3. We must resist the mass-start long-distance event. If this becomes our blue-riband event, countries will just send their best long-distance (non-orienteering) runners to WOC and tell them to “follow Hubmann”. What happens then? Do the real orienteers have to hide behind trees till the others get lost?

    4. One area where mass starts do work is in relays, and a WOC version of the Tiomila/Jukola would be a good addition to the programme, perhaps every two years.

  23. Experts do not decide the weather, happily, meteorologists only monitor and forecast.

    Some meaningful TV-exposure (like from WOC2010) will increase the general understanding of orienteering. I never played american football, and needed some explanation to be able to enjoy watching.

    A lot of elements are needed to make O an attractive sport in more countries, please do not narrow it down to search for only one solution.

  24. Jan Kocbach, Thanks! You can find very interesting article theme! I have some ideas!

    1)I Think mass starts not very good for our favorite sport. If we use mass start, orienteering stand the cross this map, but not the сheck of individual technics, tactics and physics. So First of all sportsmen will develop fast run, and we can have problems with a doping. We must based on our big traditions. what changes? May be relay(3 legs) – 30 minute winning time/leg, and Mass start in long distance this good forking system and some lengh courses(but I am not assured 100%).

    2) Two different WOC it is a big mistake. To train one year under one plan, and the next year on another it isn’t so useful. Sportsmen will be divided on two groups, as in ski cross-countries(sprinters and distance man). One sport-one WOC every year!

    3)What about TV rating??
    It is better to change the world.
    a) Сreate TV program : “orienteering lessons”.
    b) During competitions at stadium on a viewing point we can organize sector for mini-orienteering(“labyrinth”, “Orient-Show”). It is like sector for shooting in biathlon!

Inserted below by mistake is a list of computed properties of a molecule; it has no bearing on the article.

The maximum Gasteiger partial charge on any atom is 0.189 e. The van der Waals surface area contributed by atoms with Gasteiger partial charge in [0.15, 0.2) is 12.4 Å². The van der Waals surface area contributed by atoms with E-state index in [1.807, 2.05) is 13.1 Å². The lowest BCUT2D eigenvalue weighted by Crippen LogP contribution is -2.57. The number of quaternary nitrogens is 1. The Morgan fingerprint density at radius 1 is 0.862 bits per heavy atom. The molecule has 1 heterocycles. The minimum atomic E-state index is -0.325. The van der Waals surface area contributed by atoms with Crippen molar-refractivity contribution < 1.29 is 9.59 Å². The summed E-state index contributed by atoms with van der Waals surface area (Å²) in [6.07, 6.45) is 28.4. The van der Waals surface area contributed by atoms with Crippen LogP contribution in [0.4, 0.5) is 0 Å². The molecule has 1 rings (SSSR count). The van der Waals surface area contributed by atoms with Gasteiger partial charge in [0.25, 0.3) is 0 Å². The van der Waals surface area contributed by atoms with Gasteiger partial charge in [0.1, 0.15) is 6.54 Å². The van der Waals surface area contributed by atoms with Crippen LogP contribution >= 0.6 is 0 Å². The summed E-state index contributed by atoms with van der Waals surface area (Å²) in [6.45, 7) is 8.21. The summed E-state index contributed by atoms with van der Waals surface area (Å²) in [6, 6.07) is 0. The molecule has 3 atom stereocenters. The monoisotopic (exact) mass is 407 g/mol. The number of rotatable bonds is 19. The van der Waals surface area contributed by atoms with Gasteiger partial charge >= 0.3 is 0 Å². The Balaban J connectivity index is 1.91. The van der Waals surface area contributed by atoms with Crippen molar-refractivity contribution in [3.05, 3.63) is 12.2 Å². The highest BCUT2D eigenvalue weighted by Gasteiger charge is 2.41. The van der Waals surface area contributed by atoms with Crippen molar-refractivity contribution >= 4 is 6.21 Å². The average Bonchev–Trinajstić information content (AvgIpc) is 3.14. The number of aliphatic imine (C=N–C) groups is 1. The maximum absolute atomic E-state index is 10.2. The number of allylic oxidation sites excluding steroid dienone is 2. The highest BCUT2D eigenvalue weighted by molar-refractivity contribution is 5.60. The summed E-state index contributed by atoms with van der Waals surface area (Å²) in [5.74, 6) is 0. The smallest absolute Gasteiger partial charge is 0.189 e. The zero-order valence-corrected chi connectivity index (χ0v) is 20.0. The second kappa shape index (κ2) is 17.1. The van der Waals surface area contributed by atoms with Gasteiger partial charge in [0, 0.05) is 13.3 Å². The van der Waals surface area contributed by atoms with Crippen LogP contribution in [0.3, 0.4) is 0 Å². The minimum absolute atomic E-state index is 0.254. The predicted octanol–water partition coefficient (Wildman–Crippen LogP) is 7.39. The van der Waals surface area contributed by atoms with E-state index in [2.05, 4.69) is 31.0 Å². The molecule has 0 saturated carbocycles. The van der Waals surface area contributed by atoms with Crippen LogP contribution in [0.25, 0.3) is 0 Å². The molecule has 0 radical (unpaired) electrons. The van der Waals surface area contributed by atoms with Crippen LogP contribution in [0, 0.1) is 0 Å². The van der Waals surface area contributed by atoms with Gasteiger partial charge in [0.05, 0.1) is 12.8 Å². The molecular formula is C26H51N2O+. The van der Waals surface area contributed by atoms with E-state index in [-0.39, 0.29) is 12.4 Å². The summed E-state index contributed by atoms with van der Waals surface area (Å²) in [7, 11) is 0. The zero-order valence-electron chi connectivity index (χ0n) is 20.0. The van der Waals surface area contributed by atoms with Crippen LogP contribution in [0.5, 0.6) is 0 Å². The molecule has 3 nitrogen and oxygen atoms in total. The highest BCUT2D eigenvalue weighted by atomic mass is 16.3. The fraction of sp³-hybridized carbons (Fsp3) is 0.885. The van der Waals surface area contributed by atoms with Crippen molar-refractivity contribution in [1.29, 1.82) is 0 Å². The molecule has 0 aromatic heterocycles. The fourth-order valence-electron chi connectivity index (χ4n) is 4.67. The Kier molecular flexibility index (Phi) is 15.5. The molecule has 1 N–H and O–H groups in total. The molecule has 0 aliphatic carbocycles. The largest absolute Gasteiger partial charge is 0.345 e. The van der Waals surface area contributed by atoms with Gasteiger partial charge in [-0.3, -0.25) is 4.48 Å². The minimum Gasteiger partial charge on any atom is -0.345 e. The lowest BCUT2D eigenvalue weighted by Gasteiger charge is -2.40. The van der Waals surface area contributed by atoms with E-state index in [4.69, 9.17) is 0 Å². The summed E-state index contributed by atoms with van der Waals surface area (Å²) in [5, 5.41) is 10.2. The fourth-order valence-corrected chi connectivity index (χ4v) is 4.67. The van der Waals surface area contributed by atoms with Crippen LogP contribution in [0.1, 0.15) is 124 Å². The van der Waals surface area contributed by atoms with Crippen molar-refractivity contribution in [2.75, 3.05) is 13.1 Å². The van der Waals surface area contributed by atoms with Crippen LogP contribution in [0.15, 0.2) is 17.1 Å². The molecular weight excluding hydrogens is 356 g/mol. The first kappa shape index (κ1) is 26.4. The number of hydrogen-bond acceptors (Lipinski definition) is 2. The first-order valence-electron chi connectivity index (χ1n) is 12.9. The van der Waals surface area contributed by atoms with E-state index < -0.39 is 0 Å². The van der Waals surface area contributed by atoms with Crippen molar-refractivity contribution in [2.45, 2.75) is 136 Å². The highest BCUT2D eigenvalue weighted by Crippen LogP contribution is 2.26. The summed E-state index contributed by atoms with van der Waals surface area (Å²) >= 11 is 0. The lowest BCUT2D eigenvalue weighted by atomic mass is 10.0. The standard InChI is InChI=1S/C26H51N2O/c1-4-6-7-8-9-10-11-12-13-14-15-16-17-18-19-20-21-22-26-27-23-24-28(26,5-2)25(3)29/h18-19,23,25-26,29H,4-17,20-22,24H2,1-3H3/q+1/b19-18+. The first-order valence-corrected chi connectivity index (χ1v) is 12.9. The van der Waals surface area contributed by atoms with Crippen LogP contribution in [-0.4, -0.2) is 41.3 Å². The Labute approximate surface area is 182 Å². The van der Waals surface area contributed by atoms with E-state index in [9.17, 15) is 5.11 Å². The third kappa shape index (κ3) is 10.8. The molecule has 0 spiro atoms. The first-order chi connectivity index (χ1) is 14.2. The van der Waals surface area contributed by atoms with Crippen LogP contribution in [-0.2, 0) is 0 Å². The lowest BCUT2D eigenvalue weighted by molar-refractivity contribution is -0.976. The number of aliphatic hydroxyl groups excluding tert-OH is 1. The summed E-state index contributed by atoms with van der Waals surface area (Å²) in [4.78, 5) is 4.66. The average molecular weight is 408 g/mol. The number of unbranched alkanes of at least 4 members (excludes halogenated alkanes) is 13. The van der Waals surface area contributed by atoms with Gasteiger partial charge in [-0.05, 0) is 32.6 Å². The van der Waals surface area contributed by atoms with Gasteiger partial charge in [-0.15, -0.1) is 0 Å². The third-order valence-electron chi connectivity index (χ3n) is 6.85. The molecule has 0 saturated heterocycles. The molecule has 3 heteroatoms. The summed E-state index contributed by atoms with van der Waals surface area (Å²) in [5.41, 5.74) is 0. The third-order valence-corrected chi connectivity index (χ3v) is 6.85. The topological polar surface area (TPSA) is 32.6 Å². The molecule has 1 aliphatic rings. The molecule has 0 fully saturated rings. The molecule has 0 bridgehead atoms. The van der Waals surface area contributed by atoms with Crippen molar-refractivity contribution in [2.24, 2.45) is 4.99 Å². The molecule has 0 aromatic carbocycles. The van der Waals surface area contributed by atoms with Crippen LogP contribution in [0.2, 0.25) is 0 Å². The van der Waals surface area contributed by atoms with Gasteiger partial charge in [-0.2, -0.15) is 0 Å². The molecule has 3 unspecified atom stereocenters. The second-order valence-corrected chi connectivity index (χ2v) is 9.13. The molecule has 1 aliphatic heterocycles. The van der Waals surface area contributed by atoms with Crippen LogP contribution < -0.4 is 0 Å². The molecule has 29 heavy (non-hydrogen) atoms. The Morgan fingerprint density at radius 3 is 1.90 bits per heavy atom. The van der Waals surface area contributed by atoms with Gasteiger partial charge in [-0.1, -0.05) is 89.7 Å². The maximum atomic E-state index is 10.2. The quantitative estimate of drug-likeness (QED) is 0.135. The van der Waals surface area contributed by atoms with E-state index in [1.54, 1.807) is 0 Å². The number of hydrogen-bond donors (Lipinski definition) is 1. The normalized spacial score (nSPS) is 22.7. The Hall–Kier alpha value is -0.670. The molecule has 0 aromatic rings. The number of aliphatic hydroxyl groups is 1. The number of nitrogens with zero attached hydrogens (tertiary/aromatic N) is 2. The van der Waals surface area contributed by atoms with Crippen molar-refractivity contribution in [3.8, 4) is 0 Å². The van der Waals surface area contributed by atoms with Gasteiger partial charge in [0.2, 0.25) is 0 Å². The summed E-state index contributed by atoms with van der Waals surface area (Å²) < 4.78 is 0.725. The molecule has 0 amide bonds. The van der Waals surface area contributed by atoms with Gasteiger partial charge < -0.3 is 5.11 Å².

c)During competition we can use the helicopter. He will catch runners on fields and roads!(Giro d’italia 2010 is very excellent!)
    d)We can invite sportsmen from other sports for advertising. Now we can see as in poker play football stars, etc. It is a good advertising. Imagine: “Ole Einar Bjørndalen has taken part in O-Ringen!!!”

    We can appreciate and love our orienteering!!!
    Thanks for attention!

  25. Thanks Jan, great article.

    We should be careful with WOC. I don’t want to see, in five or ten years, a collection of WOC “Long/Classic” winners with asterisks after their names because it was a mass-start with little orienteering. Respect the greats who have won in the past and will win in the future and remember what history and orienteering mean.

  26. The reason hardly anybody watches Biathlon in this country Adrian, is because hardly anybody does it or knows anything about it, and we’ve hardly anybody who is a medal contender. I’ll bet the mass start races at the Winter Olympics were no different in coverage, yet loads of people watched the Olympic downhill and skeleton, because there was something or somebody to relate to.
    What that shows, to me, is that the IOF are barking up completely the wrong tree with individual race mass starts – there are other factors that they need to consider that will define coverage or not, and it’s those they should be concentrating on.

  27. Wojciech Dwojak

    I supopose all actions IOF takes, are towards including Orienteering into Olympic Games.

    Mass Start, Mix Relay are the ways to make Orienteering readable, easy to understand. I don’t think that viewers are dumb, but I thnik viewers are lazy and they rather would like to watch first to finish battle like in Athletics or Formula 1 than wait for winner in interval start, even if it is more interesting. As long as Mass Start will be extra competition, no influence in current competition schedule, I see no problem.